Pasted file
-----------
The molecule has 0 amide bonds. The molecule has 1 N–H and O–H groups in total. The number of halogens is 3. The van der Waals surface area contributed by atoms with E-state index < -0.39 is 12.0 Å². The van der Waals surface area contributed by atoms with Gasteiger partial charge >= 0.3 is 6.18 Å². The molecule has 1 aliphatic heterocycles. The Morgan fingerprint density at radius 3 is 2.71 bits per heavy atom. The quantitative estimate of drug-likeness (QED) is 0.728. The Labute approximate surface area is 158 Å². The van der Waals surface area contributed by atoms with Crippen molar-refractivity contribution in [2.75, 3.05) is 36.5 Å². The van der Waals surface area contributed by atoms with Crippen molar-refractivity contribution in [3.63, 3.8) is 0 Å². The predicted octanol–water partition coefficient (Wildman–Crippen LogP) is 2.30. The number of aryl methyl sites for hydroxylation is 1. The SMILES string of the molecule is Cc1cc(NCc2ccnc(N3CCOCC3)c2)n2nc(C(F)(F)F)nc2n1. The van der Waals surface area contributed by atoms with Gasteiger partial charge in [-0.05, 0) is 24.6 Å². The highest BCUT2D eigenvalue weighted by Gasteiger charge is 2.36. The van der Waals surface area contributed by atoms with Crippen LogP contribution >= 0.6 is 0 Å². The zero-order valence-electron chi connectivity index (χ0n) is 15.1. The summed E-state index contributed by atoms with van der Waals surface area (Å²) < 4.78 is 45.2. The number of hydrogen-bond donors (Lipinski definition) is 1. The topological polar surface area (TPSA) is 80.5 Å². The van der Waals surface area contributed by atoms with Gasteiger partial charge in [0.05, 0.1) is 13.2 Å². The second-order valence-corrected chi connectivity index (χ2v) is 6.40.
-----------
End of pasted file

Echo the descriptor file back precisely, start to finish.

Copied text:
The molecule has 0 amide bonds. The molecule has 1 N–H and O–H groups in total. The number of halogens is 3. The van der Waals surface area contributed by atoms with E-state index < -0.39 is 12.0 Å². The van der Waals surface area contributed by atoms with Gasteiger partial charge >= 0.3 is 6.18 Å². The molecule has 1 aliphatic heterocycles. The Morgan fingerprint density at radius 3 is 2.71 bits per heavy atom. The quantitative estimate of drug-likeness (QED) is 0.728. The Labute approximate surface area is 158 Å². The van der Waals surface area contributed by atoms with Crippen molar-refractivity contribution in [2.75, 3.05) is 36.5 Å². The van der Waals surface area contributed by atoms with Crippen molar-refractivity contribution in [3.63, 3.8) is 0 Å². The predicted octanol–water partition coefficient (Wildman–Crippen LogP) is 2.30. The number of aryl methyl sites for hydroxylation is 1. The SMILES string of the molecule is Cc1cc(NCc2ccnc(N3CCOCC3)c2)n2nc(C(F)(F)F)nc2n1. The van der Waals surface area contributed by atoms with Gasteiger partial charge in [-0.05, 0) is 24.6 Å². The highest BCUT2D eigenvalue weighted by Gasteiger charge is 2.36. The van der Waals surface area contributed by atoms with Crippen LogP contribution >= 0.6 is 0 Å². The zero-order valence-electron chi connectivity index (χ0n) is 15.1. The summed E-state index contributed by atoms with van der Waals surface area (Å²) < 4.78 is 45.2. The number of hydrogen-bond donors (Lipinski definition) is 1. The topological polar surface area (TPSA) is 80.5 Å². The van der Waals surface area contributed by atoms with Gasteiger partial charge in [0.05, 0.1) is 13.2 Å². The second-order valence-corrected chi connectivity index (χ2v) is 6.40.